What were you thinking when you thought of doing this? Retrace your thoughts back to that moment. Recall why you are doing this. Then reconnect with your muse.

10. Find some competition.

Nothing quite like healthy competition to spur us forward. If you are out of ideas, then check up on what people are doing in your space.

Colleagues at work, competitors in the industry, competitors’ products and websites, networking conventions.. you get the drill.

11. Go exercise.

Since you are not making headway at work, might as well spend the time shaping yourself up.

Sometimes we work so much that we neglect our health and fitness. Go jog, swim, cycle, whichever exercise you prefer.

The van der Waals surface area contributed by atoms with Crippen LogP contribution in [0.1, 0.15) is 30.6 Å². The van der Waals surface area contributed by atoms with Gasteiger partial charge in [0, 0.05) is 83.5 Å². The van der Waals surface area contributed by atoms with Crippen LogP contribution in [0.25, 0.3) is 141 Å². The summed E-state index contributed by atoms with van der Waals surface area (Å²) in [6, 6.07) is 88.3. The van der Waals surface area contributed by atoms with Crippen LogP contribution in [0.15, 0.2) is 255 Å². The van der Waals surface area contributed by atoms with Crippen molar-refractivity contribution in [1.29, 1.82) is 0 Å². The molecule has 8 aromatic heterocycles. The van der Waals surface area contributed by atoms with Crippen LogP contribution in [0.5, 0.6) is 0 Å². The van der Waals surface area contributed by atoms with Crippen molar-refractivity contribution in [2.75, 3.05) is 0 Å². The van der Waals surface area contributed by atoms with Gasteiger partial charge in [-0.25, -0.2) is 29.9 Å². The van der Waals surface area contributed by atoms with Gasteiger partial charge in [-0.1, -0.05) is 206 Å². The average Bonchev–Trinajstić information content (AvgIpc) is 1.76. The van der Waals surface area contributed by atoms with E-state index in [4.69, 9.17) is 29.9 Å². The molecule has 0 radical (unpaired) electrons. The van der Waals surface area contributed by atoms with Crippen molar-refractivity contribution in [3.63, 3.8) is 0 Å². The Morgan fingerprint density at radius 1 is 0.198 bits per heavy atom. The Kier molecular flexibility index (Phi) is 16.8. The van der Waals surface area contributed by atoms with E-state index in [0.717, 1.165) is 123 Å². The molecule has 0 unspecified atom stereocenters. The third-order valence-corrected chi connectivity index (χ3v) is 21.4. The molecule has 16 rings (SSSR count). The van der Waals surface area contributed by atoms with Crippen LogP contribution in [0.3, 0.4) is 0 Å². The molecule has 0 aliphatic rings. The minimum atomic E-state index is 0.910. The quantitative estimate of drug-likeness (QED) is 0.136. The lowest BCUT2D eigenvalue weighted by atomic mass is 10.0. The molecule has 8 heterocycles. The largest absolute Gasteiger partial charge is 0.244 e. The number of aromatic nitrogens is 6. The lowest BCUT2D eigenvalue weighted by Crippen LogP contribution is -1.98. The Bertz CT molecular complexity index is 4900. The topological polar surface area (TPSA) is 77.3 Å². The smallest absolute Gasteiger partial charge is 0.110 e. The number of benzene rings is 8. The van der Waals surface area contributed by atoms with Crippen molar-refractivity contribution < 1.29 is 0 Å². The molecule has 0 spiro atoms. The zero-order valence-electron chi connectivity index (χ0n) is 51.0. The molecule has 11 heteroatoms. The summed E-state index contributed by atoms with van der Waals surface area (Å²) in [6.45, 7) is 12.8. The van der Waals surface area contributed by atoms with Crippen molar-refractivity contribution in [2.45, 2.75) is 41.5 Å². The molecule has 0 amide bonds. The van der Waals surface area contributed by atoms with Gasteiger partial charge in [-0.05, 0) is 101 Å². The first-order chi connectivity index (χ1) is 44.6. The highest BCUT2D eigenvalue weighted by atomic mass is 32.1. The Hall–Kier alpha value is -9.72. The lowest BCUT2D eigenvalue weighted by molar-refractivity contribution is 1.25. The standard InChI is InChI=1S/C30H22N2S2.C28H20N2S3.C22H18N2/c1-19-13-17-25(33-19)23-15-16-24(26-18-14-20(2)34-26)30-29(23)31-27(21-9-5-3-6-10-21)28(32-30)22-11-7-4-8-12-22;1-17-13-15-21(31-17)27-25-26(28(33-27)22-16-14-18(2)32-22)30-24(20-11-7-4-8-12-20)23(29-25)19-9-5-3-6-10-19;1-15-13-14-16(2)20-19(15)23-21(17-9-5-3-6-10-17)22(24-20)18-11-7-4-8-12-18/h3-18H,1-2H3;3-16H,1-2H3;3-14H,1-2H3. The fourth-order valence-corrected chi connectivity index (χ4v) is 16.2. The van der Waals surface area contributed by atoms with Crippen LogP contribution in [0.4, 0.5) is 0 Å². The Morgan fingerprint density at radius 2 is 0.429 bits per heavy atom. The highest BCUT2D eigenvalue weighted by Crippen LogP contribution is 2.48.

As you improve your physical health, your mental health will improve, too. The different facets of ourselves are all interlinked.

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Here’re 15 Tips to Restart the Exercise Habit (and How to Keep It).

12. Take a good break.

Ruts are usually signs that you have been working too long and too hard. It’s time to get a break.

Beyond the quick tips above, arrange for a 1-day or 2-days of break from your work. Don’t check your (work) emails or do anything work-related. Relax and do your favorite activities. You will return to your work recharged and ready to start.

Contrary to popular belief, the world will not end from taking a break from your work. In fact, you will be much more ready to make an impact after proper rest. My best ideas and inspiration always hit me whenever I’m away from my work.

Take a look at this to learn the importance of rest: The Importance of Scheduling Downtime

More Resources About Getting out of a Rut

Featured photo credit: Joshua Earle via unsplash.com